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Scrutiny intensified after tactical missteps
Despite information that suspected al Qaeda terrorists were involved in flight training in two states, the warrant request - coming a month before the Sept. 11 attacks during the Freeh regime - was rejected by FBI officials in Washington for a lack of probable cause.
That decision, according to government sources, so infuriated the Minneapolis agents that they joked among themselves that Osama bin Laden, whose al Qaeda network planned and carried out the Sept. 11 attacks, must have planted a mole inside the FBI.
The Minneapolis agents had arrested Moussaoui in August 2001 after questions surfaced about his flight training. The French-Moroccan has since been convicted in the attacks on the World Trade Center and the Pentagon that killed at least 3,000 people.
The Phoenix memo, by FBI Agent Kenneth Williams, alerted bureau executives in Washington in July 2001 that followers of Osama bin Laden were training at an Arizona flight school. He said eight suspected terrorists were training, but senior FBI officials did not follow up on the information.
The decision to reject the Moussaoui warrant was criticized in a 13-page letter to FBI Director Robert S. Mueller III from Minneapolis agent Coleen Rowley, who said senior FBI officials created a “roadblock” to derail the probe. She said the agents were so frustrated by the lack of response by senior officials that they sought to bypass the chain of command and directly notify the CIA - but were reprimanded.
In June 2005, the Justice Department’s Office of Inspector General questioned in a 371-page report the handling by FBI supervisors of the Phoenix e-mail and the memo from FBI agents in Minneapolis.
The IG’s report said Nawaf al-Hazmi and Khalid al-Mihdhar, two of the hijackers who crashed jetliners into the World Trade Center, traveled to San Diego after arriving in the United States in January 2000 and met with Omar al-Bayoumi, a Saudi who had been under investigation by the FBI for two years.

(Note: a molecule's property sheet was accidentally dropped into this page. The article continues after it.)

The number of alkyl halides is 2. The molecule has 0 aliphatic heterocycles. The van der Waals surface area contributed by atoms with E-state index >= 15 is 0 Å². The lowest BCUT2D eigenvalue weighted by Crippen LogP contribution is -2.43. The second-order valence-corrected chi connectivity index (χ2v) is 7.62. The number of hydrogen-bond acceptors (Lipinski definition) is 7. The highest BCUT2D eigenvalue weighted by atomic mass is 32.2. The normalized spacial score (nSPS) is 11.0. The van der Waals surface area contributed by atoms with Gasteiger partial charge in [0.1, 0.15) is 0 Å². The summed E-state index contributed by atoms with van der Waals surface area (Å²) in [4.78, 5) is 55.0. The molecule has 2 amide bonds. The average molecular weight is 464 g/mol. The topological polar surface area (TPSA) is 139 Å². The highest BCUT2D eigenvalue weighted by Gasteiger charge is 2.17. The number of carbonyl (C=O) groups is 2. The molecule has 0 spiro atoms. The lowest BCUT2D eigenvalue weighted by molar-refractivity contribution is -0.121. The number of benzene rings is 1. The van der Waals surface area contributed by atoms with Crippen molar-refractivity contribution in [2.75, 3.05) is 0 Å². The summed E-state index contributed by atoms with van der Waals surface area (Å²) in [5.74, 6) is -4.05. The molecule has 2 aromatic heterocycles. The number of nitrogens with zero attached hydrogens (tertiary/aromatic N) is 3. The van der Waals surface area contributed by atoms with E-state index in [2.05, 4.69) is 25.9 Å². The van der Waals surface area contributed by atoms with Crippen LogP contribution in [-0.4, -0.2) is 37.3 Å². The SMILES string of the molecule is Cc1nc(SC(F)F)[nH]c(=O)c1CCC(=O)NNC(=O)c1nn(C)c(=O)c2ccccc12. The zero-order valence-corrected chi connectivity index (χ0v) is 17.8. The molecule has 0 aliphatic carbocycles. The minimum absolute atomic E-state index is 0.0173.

The report said the two men rented a room from an FBI informant whose “handler” was an agent in San Diego and who remained as an FBI “asset” until the agent retired in 2002. The unidentified informant declined to be interviewed for the report.
According to the report, the FBI did not discover that al-Hazmi and al-Mihdhar were in the United States until “shortly before the September 11 attacks,” but a follow-up investigation was done “without much urgency or priority.”
It said that although FBI agents in New York wanted to pursue information they received in August 2001 that al-Hazmi and al-Mihdhar were in the city, they were “specifically prohibited from doing so” by supervisors concerned about keeping criminal and intelligence investigations separate - which the report described as “the wall.”
In November 2002, the Justice Department’s Office of the Inspector General reported that senior FBI executives received cash bonuses and promotions while under investigation for suspected misconduct during an internal bureau review of the August 1992 standoff at Ruby Ridge, Idaho, that claimed three lives.
The Inspector General’s Office said the bonuses and promotions went to former FBI Deputy Director Larry A. Potts, who later was demoted and suspended for improper oversight of the deadly siege, and E. Michael Kahoe, a senior FBI executive sentenced to prison for destroying a critical Ruby Ridge document.
Other cash awards and promotions went to Danny O. Coulson, former deputy assistant director who worked for Mr. Potts; and three senior FBI executives - Charles Mathews, Robert E. Walsh and Van A. Harp - accused of not conducting proper after-the-fact investigations to determine what happened at Ruby Ridge.
In the Ruby Ridge case, Vicki Weaver was killed Aug. 22, 1992, by FBI sniper Lon Horiuchi acting on shoot-on-sight orders, although it has never been determined who authorized a change in the bureau’s rules of engagement that allowed the shooting.
About the Author
Jerry Seper is the investigative editor for The Washington Times.
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